The broken peduncles, mixed with the calyces and flower-buds, of several species of Artemisia imported from the Levant.
They are very partial to the nectar enclosed within the calyces of rhododendron flowers.
Normally the eggs of the spring butterflies are laid on the under side of the calyces of flower-buds of holly (Ilex).
As they fade the calyces become fleshy and much enlarged, and resemble the fruit of the hawthorn when ripe.
The calyces become charged with oil glands, and yield a greater abundance of volatile oil.
Only lianas, these parasites of the vegetable kingdom, raise their stems above the dusky vault to open their calyces in the sun.
The flour still adhered to this side; I see little bracteae or stipules apparently with glandular ends at the base of the calyces.
In Allopora the cyclostems resemble the calyces of Anthozoan corals.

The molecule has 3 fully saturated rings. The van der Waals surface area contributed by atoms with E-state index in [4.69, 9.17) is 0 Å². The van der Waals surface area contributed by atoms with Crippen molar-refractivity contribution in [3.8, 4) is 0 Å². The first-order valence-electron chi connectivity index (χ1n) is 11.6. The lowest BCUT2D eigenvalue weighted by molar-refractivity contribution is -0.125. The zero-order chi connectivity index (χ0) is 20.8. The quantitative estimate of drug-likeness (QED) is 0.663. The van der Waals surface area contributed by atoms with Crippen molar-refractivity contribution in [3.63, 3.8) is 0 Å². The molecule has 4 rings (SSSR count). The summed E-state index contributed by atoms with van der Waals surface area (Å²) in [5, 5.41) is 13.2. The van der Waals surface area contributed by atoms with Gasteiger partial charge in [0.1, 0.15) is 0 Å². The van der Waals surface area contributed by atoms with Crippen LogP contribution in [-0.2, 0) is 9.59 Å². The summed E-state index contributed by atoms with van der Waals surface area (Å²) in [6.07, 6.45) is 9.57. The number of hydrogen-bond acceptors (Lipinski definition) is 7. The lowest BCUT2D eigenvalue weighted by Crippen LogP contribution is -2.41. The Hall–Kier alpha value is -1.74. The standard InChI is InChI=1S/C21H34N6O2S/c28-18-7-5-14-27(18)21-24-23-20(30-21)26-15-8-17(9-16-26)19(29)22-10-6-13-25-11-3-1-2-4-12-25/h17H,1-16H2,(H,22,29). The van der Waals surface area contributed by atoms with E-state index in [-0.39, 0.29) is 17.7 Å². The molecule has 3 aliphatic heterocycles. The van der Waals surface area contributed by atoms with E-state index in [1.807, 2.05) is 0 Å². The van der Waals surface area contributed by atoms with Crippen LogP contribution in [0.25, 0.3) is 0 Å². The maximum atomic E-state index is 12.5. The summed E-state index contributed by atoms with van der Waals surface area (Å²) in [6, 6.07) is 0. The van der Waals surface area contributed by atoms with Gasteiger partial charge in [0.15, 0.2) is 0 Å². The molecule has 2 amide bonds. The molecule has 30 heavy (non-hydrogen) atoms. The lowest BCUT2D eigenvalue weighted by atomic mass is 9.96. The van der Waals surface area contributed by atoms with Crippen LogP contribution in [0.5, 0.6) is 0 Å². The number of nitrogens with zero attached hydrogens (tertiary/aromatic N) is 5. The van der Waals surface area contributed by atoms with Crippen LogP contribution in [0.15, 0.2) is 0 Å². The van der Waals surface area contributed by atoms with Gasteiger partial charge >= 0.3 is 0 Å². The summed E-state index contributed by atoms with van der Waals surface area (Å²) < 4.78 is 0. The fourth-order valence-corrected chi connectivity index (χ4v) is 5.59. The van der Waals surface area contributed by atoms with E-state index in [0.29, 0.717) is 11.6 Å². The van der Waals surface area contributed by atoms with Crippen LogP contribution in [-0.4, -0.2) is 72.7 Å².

Each head is surrounded below by a whorl of lobed bracts about as long as the calyces which become swollen after flowering.
1680s, from Latin calyx, from Greek kalyx "seed pod, husk, outer covering" (of a fruit, flower bud, etc.), from root of kalyptein "to cover, conceal" (see cell). The proper plural is calyces. Some sources connect the word rather with Greek kylix "drinking cup."
calyx ca·lyx (kā'lĭks, kāl'ĭks)
Variant of calix.
The sepals of a flower considered as a group. The calyx is the outermost whorl of a flower. See more at sepal.